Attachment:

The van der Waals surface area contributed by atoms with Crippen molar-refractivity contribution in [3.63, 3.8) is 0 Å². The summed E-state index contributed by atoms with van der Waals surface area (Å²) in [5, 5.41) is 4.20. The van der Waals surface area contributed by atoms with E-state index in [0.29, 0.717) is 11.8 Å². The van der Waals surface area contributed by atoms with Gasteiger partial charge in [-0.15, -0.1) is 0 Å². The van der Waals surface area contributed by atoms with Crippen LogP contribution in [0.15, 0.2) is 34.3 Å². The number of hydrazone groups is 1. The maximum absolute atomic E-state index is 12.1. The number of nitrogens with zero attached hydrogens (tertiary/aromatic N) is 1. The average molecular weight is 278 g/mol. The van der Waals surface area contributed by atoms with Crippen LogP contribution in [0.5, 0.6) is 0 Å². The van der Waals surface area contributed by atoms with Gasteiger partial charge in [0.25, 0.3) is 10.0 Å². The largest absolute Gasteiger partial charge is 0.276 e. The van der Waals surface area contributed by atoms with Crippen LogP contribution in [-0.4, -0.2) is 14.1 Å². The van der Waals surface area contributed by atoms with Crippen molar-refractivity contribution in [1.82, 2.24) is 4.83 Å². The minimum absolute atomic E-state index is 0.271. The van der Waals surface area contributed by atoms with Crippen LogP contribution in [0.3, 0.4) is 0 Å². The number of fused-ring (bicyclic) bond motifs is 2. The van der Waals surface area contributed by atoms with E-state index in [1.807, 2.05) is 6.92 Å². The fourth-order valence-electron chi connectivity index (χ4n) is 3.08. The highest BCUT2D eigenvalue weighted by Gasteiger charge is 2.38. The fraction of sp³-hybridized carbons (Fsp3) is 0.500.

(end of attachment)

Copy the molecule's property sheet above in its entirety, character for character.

The van der Waals surface area contributed by atoms with Crippen molar-refractivity contribution in [3.63, 3.8) is 0 Å². The summed E-state index contributed by atoms with van der Waals surface area (Å²) in [5, 5.41) is 4.20. The van der Waals surface area contributed by atoms with E-state index in [0.29, 0.717) is 11.8 Å². The van der Waals surface area contributed by atoms with Gasteiger partial charge in [-0.15, -0.1) is 0 Å². The van der Waals surface area contributed by atoms with Crippen LogP contribution in [0.15, 0.2) is 34.3 Å². The number of hydrazone groups is 1. The maximum absolute atomic E-state index is 12.1. The number of nitrogens with zero attached hydrogens (tertiary/aromatic N) is 1. The average molecular weight is 278 g/mol. The van der Waals surface area contributed by atoms with Crippen LogP contribution in [0.5, 0.6) is 0 Å². The van der Waals surface area contributed by atoms with Gasteiger partial charge in [0.25, 0.3) is 10.0 Å². The largest absolute Gasteiger partial charge is 0.276 e. The van der Waals surface area contributed by atoms with Crippen LogP contribution in [-0.4, -0.2) is 14.1 Å². The van der Waals surface area contributed by atoms with Crippen molar-refractivity contribution in [1.82, 2.24) is 4.83 Å². The minimum absolute atomic E-state index is 0.271. The van der Waals surface area contributed by atoms with Crippen LogP contribution in [0.3, 0.4) is 0 Å². The number of fused-ring (bicyclic) bond motifs is 2. The van der Waals surface area contributed by atoms with E-state index in [1.807, 2.05) is 6.92 Å². The fourth-order valence-electron chi connectivity index (χ4n) is 3.08. The highest BCUT2D eigenvalue weighted by Gasteiger charge is 2.38. The fraction of sp³-hybridized carbons (Fsp3) is 0.500.